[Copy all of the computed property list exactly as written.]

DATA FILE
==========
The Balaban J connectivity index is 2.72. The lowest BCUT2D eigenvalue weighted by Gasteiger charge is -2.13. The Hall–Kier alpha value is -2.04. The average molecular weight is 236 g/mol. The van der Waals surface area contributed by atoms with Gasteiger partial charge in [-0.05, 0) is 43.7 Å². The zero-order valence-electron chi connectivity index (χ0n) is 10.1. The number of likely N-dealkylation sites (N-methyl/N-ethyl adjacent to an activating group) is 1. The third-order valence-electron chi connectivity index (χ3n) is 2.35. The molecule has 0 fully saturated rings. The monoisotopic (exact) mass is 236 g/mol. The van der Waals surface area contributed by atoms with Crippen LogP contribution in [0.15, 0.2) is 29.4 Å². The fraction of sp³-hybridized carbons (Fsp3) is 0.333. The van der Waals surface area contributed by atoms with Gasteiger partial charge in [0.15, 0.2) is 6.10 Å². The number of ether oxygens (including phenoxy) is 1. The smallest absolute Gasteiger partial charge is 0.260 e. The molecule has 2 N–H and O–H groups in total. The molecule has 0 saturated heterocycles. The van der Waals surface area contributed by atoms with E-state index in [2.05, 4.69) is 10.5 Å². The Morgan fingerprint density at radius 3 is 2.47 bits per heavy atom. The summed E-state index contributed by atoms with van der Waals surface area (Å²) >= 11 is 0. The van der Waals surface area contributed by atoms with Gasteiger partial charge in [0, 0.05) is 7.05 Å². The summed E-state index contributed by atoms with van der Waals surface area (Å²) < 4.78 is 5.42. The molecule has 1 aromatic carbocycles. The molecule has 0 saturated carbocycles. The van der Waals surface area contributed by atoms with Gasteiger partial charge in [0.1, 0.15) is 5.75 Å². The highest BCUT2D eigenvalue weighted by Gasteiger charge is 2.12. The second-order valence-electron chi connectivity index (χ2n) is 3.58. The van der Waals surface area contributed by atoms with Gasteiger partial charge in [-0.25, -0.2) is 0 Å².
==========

The Balaban J connectivity index is 2.72. The lowest BCUT2D eigenvalue weighted by Gasteiger charge is -2.13. The Hall–Kier alpha value is -2.04. The average molecular weight is 236 g/mol. The van der Waals surface area contributed by atoms with Gasteiger partial charge in [-0.05, 0) is 43.7 Å². The zero-order valence-electron chi connectivity index (χ0n) is 10.1. The number of likely N-dealkylation sites (N-methyl/N-ethyl adjacent to an activating group) is 1. The third-order valence-electron chi connectivity index (χ3n) is 2.35. The molecule has 0 fully saturated rings. The monoisotopic (exact) mass is 236 g/mol. The van der Waals surface area contributed by atoms with Crippen LogP contribution in [0.15, 0.2) is 29.4 Å². The fraction of sp³-hybridized carbons (Fsp3) is 0.333. The van der Waals surface area contributed by atoms with Gasteiger partial charge in [0.15, 0.2) is 6.10 Å². The number of ether oxygens (including phenoxy) is 1. The smallest absolute Gasteiger partial charge is 0.260 e. The molecule has 2 N–H and O–H groups in total. The molecule has 0 saturated heterocycles. The van der Waals surface area contributed by atoms with E-state index in [2.05, 4.69) is 10.5 Å². The Morgan fingerprint density at radius 3 is 2.47 bits per heavy atom. The summed E-state index contributed by atoms with van der Waals surface area (Å²) >= 11 is 0. The van der Waals surface area contributed by atoms with Gasteiger partial charge in [0, 0.05) is 7.05 Å². The summed E-state index contributed by atoms with van der Waals surface area (Å²) < 4.78 is 5.42. The molecule has 1 aromatic carbocycles. The molecule has 0 saturated carbocycles. The van der Waals surface area contributed by atoms with Gasteiger partial charge in [0.1, 0.15) is 5.75 Å². The highest BCUT2D eigenvalue weighted by Gasteiger charge is 2.12. The second-order valence-electron chi connectivity index (χ2n) is 3.58. The van der Waals surface area contributed by atoms with Gasteiger partial charge in [-0.25, -0.2) is 0 Å².